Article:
Discussion in 'Table Top' started by The-Mad-Magos, Apr 7, 2015.
Wow, didn't notice Magnus had an eye in his hand.
Decided the get myself some TS units (never played TT)
Kicked the suggested build variants in the bin and made my own versions.
Not bad for a first timer I say, fucked up a little with the shoulder pads.
No one uses suggested builds lol.
Have noticed the one on his belt and the eye on the outside of each of his Cuisse (thigh armour).
That's at least 5 eyes he has.
You've got the modelling technique of having the hips and shoulders moving in opposite directions for a moving figure.
Do you need any tips on removing the mouldlines and sprue bits, as well as filling in gaps?
Well, as I'm still pretty green behind my ears I would guess so; any tips are welcome.
He's got 7, 1 on each wing 1 on each leg pad 1 on his bel, 1 in his hand and 1 on his face.
And people wonder why he's got such a high ballistic skill!
The easiest way to remove models from sprues is to snip them off.
Though there specialist clipping tools for this, even common wire snips are quite useful.
But you will probably end up with a bump or a divot where the sprue attached to the model.
Bumps can be filed down with small files, such as ratfiles, that can be found in most DIY/Tool stores. Though there are specialist Craft Files you can get.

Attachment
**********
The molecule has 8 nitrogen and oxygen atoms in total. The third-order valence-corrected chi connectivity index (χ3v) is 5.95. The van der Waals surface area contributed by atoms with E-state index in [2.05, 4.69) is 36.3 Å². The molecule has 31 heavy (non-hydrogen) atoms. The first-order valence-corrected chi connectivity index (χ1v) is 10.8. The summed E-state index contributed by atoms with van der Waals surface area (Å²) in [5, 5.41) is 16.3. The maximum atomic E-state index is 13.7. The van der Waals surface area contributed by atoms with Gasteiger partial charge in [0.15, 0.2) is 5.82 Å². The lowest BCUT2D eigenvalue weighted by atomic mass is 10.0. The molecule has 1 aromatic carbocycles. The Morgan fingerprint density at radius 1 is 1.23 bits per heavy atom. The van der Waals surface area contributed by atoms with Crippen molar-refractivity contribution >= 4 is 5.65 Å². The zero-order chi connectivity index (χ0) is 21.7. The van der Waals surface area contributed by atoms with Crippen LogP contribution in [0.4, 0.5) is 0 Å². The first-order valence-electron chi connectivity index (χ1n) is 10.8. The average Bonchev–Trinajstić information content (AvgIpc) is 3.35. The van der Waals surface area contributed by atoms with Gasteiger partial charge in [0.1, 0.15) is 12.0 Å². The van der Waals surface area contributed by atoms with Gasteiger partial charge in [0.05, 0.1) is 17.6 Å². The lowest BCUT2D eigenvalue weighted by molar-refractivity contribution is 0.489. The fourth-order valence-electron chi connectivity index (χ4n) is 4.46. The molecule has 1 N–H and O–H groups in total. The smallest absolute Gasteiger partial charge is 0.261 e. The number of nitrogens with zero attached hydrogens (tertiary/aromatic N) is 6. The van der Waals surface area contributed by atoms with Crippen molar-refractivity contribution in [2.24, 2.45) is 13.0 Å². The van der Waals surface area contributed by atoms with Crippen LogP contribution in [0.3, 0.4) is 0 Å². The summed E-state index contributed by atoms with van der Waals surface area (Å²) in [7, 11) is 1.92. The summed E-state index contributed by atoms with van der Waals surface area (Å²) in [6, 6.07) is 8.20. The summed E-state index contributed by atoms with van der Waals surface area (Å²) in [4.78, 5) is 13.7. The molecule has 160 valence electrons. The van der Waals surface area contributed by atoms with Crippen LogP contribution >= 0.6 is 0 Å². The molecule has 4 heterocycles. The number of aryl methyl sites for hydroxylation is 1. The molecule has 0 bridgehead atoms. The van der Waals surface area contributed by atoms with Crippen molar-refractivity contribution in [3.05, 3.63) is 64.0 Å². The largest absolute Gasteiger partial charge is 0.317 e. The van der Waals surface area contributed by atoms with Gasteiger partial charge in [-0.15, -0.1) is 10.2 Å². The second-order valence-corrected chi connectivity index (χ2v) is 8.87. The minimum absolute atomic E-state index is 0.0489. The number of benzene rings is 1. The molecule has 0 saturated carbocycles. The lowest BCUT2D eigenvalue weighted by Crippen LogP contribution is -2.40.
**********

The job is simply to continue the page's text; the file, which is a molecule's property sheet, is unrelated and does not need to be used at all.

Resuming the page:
Divots need to be either filed in, or turned into armour damage.
Mouldlines are where the two halves of the mould meet and leave a ridge on the model, best way to get rid of them is to scrape them off, though you can gently file them off.
There are special tools for scraping, but the older method is just to use a craftknife.
Both specialist tools and craftknives tend to use the same technique, you hold the blade of the tool at about 45 degrees to the mouldline with the back of the blade pointing in the direction of the scrape.
You're best to pull the scrape towards you rather than pushing it away.
One or two passes gets rid of mouldlines.
There are a couple of techniques for use with gaps, holes and divots.
Gaps between limbs and bodies can be filled in using pieces of the same type of plastic, such as chunks of sprue. You can also use a substance called plasticard, which also the same type of plastic, and is available from rail-model shops, craft stores, and online (there's also patterned sheets that can be good for using on bases).
You cut a piece and glue into place, before or after the limb is glued, plus polystyrene cement can soften the plasticard enough that you can mould it slightly and fill the gap better.
An alternative with gaps, holes, and divots is to use a compound for filling, like Plastic Putty, Greenstuff/Greystuff/Milliput (two-part epoxy putty's), or even Liquid Greenstuff.
Each has there own qualities and uses, plus can be used to create modelling effects.
But you will need a sculpting tool to use them, like GW's own or wax sculpting tools available at craft/tool stores.
With small holes and divots you can turn them into battle damage with some careful small cuts from a craftknife, to make it look like a shell has impacted or pentrated the upper layers of armour and blown off a chunk.
You can even drill small holes/divots with a pinvice and then use a craftknife to turn them into such damage.
More advanced techniques include pegging (using plastic or metal rods within a joint to strengthen it), repositioning, and even scratchbuilding.
He's BS7 even...